Washington Arms

The coat of arms of George Washington, President of the United States of America from 1789 to 1797,…

An illustration of George Washington lighting a cannon at the siege of Yorktown.

George Washington at Siege of Yorktown

An illustration of George Washington lighting a cannon at the siege of Yorktown.

The Washington family coat of arms. It is possible that this design had an influence on the creation of the American flag.

Washington Coat of Arms

The Washington family coat of arms. It is possible that this design had an influence on the creation…

A George Washington coin above a naval battle.

Washington Coin

A George Washington coin above a naval battle.

An illustration of George Washington crossing the Delaware River on December 25, 1776. This event occurred during the American Revolutionary War and was the first move in a surprise attack by the Continental Army against Hessian forces in New Jersey.

George Washington Crossing the Delaware

An illustration of George Washington crossing the Delaware River on December 25, 1776. This event occurred…

The first move in a surprise attack against the Hessian forces at the Battle of Trenton.

Washington Crossing the Delaware

The first move in a surprise attack against the Hessian forces at the Battle of Trenton.

The Coat of Arms of George Washington's family. It is said to be in inspiration of the stars and stripes on the flag of the United States.

Washington Family Coat of Arms

The Coat of Arms of George Washington's family. It is said to be in inspiration of the stars and stripes…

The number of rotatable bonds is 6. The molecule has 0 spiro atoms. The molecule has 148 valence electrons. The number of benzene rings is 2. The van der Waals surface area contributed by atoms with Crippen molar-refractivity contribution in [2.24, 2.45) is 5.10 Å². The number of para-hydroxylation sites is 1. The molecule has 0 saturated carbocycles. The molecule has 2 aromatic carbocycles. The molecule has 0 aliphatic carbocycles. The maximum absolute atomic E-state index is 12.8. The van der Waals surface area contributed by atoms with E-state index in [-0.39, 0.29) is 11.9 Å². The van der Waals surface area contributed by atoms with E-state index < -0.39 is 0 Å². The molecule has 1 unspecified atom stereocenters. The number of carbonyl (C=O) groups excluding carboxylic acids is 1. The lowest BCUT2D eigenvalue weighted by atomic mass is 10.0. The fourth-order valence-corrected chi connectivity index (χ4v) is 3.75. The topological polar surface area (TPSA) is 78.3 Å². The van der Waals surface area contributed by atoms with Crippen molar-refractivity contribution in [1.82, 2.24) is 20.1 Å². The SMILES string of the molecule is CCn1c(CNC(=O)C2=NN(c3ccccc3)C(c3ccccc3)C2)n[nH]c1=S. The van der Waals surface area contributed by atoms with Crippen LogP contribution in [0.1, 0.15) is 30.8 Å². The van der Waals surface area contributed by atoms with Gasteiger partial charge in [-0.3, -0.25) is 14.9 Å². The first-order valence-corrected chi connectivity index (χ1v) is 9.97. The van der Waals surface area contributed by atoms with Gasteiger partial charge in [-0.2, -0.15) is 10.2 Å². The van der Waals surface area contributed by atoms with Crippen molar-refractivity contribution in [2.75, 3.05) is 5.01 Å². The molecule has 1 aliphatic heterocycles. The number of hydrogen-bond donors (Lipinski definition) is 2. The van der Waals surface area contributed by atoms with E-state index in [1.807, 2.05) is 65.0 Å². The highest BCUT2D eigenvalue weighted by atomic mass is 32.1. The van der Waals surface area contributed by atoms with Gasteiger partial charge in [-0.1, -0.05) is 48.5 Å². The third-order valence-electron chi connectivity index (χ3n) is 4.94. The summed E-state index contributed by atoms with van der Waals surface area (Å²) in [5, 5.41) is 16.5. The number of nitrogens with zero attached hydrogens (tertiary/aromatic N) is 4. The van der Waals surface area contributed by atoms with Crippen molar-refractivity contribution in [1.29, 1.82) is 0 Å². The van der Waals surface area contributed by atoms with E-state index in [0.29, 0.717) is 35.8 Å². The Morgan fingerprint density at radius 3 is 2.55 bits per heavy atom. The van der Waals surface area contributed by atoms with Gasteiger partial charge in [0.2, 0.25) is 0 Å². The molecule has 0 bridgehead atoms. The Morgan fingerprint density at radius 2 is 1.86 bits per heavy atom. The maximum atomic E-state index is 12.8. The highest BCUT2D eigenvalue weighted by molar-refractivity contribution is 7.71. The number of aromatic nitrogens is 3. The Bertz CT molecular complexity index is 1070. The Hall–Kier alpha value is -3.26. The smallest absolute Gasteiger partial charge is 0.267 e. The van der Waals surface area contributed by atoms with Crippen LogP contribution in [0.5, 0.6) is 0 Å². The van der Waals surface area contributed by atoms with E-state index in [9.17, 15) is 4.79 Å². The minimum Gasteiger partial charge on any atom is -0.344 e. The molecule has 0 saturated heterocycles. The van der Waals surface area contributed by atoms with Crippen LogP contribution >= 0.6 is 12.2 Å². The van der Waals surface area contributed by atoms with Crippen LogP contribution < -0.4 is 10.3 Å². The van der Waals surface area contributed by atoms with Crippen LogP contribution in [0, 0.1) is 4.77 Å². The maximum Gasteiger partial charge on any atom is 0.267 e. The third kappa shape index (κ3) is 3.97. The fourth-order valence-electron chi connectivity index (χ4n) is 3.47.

Ferry Farm, also known as George Washington Boyhood Home Site or Ferry Farm Site, is the name of the farm and home at which George Washington spent much of his childhood. In July 2008, archeologists announced that they had found remains of the boyhood home, which had burnt in a fire, including artifacts such as pieces of a tea set probably belonging to George's mother, Mary Ball Washington.

Washington Family Residence

Ferry Farm, also known as George Washington Boyhood Home Site or Ferry Farm Site, is the name of the…

The coat of arms of George Washington, President of the United States of America from 1789 to 1797, were first used to identify the family in the twelfth century, when one of George Washington's ancestors took possession of Washington Old Hall, then in County Durham, in north-east England.

Combined Arms of the Washington Family

The coat of arms of George Washington, President of the United States of America from 1789 to 1797,…

An illustration of George Washington directing the artillery at the Battle of Trenton in New Jersey. This battle took place on December 26, 1776 during the American Revolutionary War.

George Washington in Trenton

An illustration of George Washington directing the artillery at the Battle of Trenton in New Jersey.…